As I said in the last post, I bought this derelict cottage. It was darling but it looked as run down as it was: leaves on the discolored roof, paint peeling off down to the wood, the yard wild and overgrown. So one of the first things I did to both stabilize the house and signal to the neighbors that I cared about them was have the house painted and the grounds mowed and cleaned up and a new roof put on. And I put out a welcome mat and put pots of daisies and mums next to the front door. The inside was still moldy, but the outside said, “Somebody who lives here cares.”
That made perfect sense to me, so I don’t see why I never made the connection to my body. Appearances are so superficial, I’ve always told myself. Make-up is ridiculous for me, it just slides off my face anyway. Why should I spend a small fortune on a haircut when the only people who see me are Lani and Alastair and the kids, and they have to love me anyway because they live with me? And yes, I’m wearing a lot of worn out pajamas all day (I love my job) but it’s just me and the dogs, so that’s fine. It’s vital that the cottage look wonderful on the outside, but me? What’s the point?
Well, I think it’s the same point as painting a house full of mold. You have to start somewhere and signaling to the outside world that change is happening is a good place to make that start. The neighbors were lovely before I painted the cottage, but afterward they were even lovelier, giving me lots of praise and encouragement, so now I can’t wait to landscape the front yard next spring. Okay, maybe the spring after that, money is tight, but still, fixing up the house makes me want to fix it up some more. I think maybe fixing up myself will do the same thing.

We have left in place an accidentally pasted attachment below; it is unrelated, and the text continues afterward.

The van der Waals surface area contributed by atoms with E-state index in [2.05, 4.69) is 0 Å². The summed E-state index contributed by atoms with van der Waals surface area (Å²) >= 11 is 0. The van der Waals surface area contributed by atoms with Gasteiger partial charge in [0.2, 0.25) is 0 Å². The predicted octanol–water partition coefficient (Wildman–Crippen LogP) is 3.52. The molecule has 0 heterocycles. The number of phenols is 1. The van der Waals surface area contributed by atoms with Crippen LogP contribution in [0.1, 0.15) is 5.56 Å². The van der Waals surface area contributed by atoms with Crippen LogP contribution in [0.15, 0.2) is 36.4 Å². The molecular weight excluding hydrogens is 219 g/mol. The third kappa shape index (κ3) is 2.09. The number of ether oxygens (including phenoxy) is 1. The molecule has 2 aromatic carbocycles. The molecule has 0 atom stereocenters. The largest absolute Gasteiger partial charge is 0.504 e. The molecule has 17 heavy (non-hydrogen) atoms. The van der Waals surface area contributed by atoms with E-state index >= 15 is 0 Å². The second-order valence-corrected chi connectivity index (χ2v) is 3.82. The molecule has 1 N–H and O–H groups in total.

I just have to figure out what I want to fix. The make-up thing is still not for me unless I have to do some public speaking, but I could take a lot better care of my skin and nails and hair, especially my hair which, now that it’s turning gray, is really dry except for the not-gray parts which are still oily. I’ve stocked up on different products that swear they’ll make the gray shine and the dry go away, so I’ll let you know how that works out. I am absolutely not coloring this gray, though. I’ve earned those gray hairs. But it’s getting really long and as Conventional Wisdom goes, gray hair shouldn’t be long and sexy, it’s inappropriate unless you’re Judy Collins or Emmylou Harris. What to do? Screw Conventional Wisdom, I’m joining Judy and Emmylou in the Sisterhood of the Long Gray Hair.
So basically, my plan is to change my look from this . . . to this:
And I’m definitely joining this: